There’s something soapy at the intersection of St. Lawrence Avenue and Forest Street. Two businesses, separated in time but linked by a passion for keeping things clean, have perched on this little hilltop since 1906, when it was still the outskirts of town.
The first to build here was the Commercial Soap Factory, constructed in 1906 after operating at American Flat, near Virginia City, for thirty years. The company sold a variety of washing powders and so-called “toilet soaps,” including Paul Savon, Golden West Savon, Borax, and Chemical Olive Soap. August Frolich purchased the company in 1913, and sold the business and most of its machinery to the newly-formed Sierra Nevada Soap Company in 1932. Three years later, the entire complex, then vacant, burned down.
The surrounding streets were reoriented after the fire. Originally, St. Lawrence Avenue ran westward from Plumas Street but dead-ended at Forest Street, where it was blocked by the soap company. From the other direction, a very narrow street called Steiner extended from Virginia Street for just two blocks, also dead-ending at Forest. After the demolition of the soap company's remnants, St. Lawrence and Steiner Streets were linked, with the entire street eventually renamed St. Lawrence.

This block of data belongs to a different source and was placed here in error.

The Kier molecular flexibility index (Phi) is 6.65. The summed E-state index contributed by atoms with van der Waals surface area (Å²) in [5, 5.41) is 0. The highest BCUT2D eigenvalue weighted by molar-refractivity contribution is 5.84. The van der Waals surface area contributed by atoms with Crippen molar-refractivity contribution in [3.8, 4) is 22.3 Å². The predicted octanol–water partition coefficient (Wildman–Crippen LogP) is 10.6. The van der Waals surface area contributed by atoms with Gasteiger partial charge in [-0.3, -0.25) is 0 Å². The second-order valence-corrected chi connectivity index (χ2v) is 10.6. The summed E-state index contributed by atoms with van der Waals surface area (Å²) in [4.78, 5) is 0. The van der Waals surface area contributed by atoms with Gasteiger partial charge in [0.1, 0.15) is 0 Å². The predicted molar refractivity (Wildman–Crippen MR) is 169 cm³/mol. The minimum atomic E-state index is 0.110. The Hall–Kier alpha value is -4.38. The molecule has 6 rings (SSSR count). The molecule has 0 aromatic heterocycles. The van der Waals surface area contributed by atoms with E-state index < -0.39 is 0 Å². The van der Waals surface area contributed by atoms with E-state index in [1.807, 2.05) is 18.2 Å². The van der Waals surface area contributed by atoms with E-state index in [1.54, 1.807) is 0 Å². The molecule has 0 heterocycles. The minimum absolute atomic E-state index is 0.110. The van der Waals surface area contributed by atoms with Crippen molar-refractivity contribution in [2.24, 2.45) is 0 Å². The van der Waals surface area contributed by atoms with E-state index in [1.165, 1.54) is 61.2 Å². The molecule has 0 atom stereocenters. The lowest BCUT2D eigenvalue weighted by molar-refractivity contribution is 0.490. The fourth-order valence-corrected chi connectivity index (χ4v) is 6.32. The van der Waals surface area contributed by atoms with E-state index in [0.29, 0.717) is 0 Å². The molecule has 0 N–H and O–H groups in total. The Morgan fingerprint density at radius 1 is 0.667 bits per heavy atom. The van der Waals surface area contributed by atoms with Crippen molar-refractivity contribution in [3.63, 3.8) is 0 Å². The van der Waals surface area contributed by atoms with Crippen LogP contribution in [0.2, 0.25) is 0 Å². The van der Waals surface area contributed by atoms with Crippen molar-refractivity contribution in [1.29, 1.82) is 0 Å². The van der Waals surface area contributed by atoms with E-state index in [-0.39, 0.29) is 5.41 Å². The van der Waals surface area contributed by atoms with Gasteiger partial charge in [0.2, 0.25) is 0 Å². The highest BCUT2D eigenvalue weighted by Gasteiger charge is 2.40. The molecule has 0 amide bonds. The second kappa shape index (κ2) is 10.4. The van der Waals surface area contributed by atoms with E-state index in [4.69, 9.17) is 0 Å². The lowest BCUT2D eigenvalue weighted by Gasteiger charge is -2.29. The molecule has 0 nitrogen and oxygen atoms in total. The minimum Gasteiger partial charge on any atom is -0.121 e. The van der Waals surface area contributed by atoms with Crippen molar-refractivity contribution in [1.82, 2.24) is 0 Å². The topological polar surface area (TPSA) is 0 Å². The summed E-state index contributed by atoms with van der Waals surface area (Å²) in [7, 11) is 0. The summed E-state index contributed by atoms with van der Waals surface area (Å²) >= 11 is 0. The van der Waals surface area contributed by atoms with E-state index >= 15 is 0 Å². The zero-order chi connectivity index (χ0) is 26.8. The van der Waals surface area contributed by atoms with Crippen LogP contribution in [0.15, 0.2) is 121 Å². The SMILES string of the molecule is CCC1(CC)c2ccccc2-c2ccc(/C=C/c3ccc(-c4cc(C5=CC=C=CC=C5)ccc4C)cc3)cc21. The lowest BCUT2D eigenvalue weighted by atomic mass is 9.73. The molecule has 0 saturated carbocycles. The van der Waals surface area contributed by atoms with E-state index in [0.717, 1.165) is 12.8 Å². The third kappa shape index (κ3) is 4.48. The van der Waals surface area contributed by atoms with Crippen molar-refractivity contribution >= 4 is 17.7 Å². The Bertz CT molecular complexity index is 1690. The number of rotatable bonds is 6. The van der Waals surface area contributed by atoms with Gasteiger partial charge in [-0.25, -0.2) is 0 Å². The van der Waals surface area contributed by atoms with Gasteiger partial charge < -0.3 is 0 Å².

The factory site stood vacant for several years until the construction of Peerless Cleaners, a dry cleaning plant, began in 1946. The building also housed Beatty Hatworks, run by Roy Beatty. Less than a year after opening its doors, Peerless owner Bob Cantrell was seriously injured in a car accident, and in 1949, Fred Bonnenfant, Sr. bought the business from him. An experienced businessman, Bonnenfant had founded Blue Goose Cleaners in Sparks, and later ran the Lustrlux Cleaners on Sierra Street in Reno.
Bonnenfant and his wife, Maxine, found great success with Peerless Cleaners. Their son, Fred, began working there after graduating from high school, but Fred Sr. continued to run the place until his death in 1991. The family added a laundry room in the 1950s, primarily for laundering shirts. A new boiler room and offices were also added to the south side of the building.
Although dry cleaning procedures have changed over time, the business has retained its wide range of clientele, handling wardrobe for area casinos, from Harolds Club to the Silver Legacy, as well as individual customers. In 2006, the Bonnenfant family partnered with Norm Davis, with Fred Sr.'s grandson Mark managing the operation.